Published: September 1, 2020
Genre(s): fantasy, young adult, pirates, adventure
Read as: ebook library loan
For seventeen-year-old Fable, the daughter of the most powerful trader in the Narrows, the sea is the only home she has ever known. It’s been four years since the night she watched her mother drown during an unforgiving storm. The next day her father abandoned her on a legendary island filled with thieves and little food. To survive she must keep to herself, learn to trust no one, and rely on the unique skills her mother taught her. The only thing that keeps her going is the goal of getting off the island, finding her father, and demanding her rightful place beside him and his crew. To do so Fable enlists the help of a young trader named West to get her off the island and across the Narrows to her father.
But her father’s rivalries and the dangers of his trading enterprise have only multiplied since she last saw him, and Fable soon finds that West isn’t who he seems. Together, they will have to survive more than the treacherous storms that haunt the Narrows if they’re going to stay alive.
Welcome to a world made dangerous by the sea and by those who wish to profit from it. Where a young girl must find her place and her family while trying to survive in a world built for men. Fable takes you on a spectacular journey filled with romance, intrigue, and adventure.
“Like light cast over the morning water, it became new. Every moment that lay ahead, like an uncharted sea. This was a new beginning.”
When I rate books, I don’t have an algorithm or set of benchmarks to go by. There is no checklist, no definitive measure. At the time I finish a book I rate it on two simple things: how it made me feel and how it was constructed. That being said, rating this book was tough. Why? Because it made me feel bored and disappointed while still being a well written YA fantasy. How do I combine those two very conflicting ideas and come up with a star rating?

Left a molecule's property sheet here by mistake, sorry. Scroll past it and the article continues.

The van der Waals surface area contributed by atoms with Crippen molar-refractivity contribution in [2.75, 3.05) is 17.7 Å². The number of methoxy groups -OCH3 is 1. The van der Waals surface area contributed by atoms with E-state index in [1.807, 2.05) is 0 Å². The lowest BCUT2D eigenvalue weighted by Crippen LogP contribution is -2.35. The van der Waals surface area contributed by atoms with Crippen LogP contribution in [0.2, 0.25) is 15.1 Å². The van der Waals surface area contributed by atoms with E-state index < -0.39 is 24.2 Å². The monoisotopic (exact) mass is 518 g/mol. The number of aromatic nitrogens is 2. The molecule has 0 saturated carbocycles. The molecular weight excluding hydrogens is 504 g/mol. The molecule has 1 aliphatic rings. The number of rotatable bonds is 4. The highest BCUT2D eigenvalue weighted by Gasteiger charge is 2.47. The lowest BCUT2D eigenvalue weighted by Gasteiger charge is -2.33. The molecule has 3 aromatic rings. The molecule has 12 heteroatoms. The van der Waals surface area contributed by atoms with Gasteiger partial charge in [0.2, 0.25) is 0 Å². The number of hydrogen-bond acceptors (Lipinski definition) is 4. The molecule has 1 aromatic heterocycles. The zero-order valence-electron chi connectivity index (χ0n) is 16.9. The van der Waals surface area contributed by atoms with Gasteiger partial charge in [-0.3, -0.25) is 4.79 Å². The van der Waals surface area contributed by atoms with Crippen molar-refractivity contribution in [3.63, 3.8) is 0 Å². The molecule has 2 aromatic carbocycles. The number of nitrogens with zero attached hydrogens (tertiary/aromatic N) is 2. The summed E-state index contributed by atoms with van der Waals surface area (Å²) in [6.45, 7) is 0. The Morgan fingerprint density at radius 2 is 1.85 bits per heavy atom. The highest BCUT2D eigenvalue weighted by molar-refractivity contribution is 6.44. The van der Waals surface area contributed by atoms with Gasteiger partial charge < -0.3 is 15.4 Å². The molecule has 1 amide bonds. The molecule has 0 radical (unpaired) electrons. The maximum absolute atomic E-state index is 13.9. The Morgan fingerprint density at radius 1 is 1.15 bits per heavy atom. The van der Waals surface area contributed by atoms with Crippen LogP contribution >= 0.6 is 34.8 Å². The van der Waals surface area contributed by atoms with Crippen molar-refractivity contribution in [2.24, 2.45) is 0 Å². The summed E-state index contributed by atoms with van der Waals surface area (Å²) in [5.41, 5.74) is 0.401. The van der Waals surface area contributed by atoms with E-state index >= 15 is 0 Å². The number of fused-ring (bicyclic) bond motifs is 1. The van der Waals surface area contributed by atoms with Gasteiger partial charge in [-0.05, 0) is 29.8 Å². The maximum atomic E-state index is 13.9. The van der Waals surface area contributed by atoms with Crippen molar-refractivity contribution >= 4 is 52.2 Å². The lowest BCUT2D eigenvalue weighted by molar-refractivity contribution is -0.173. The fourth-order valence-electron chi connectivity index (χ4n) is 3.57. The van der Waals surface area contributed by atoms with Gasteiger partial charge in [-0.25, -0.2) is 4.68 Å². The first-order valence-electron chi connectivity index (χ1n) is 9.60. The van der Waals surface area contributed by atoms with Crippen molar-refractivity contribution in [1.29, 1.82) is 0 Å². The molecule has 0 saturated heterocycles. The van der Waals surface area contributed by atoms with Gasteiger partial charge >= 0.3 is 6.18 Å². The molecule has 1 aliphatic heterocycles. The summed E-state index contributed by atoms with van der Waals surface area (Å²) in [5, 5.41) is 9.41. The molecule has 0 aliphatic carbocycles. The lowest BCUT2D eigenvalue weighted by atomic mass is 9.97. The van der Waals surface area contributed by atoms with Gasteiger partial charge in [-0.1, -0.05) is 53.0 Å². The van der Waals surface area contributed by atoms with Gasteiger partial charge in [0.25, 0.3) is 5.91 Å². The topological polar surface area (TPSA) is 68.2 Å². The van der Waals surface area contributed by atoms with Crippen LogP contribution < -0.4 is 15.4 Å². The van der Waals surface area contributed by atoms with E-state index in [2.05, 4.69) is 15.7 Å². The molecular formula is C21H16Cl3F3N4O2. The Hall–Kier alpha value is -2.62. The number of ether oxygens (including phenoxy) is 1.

I may have given this book a three but I’m not set on that.
Lets start on a high note with the positives of this book. I have read one of Young’s previous books, Sky in the Deep, and it was easy to see how much her writing has grown since then. I love to see growth in an author. Sky in the Deep was slow moving, did not have clearly defined characters, and the plot progression was sporadic at best.
Fable had none of that. In Fable, we had clearly defined characters that were vibrant and easy to differentiate even when their names were not specifically mentioned. The story progressed smoothly and nothing felt clunky or rushed. The general flow just felt good and was easy to follow along with. The main character, Fable, had a clear goal and although there were, of course, some hiccups along the way you could see the story moving toward that goal. Overall, there is very little I can fault for the writing and feel strangely proud for how much Young’s writing has progressed.
On the flip side of that coin…good grief was I bored! Don’t get me wrong, it wasn’t the story’s fault, this I think is 100% on me. Such a large part of reading is what enjoyment you get from it and, boy, even though I could see that this was a well constructed story it didn’t make it any more interesting for me. I love to read fantasy and this book’s fantasy elements, although there, were hardly a blip in the grand scheme of things. The characters made the bad decisions you would expect of a group in their late teens which is exactly as they should do in a YA novel but that didn’t stop me from mentally shouting at them to stop being so dang thick.
I wanted to love this book, I truly did, but if I were rating it on pure enjoyment this one wouldn’t get more than a 2. Then again if I were rating it on quality of writing I would likely give it a 4. Do you see why I am conflicted?
Is this book worth a read for lovers of YA fantasy? Yes, I think it is. But I will say go into it with the expectation of the fantasy elements being very subtle and the characters not using much sense to make decisions but there is plenty of drama and conflict to keep things moving.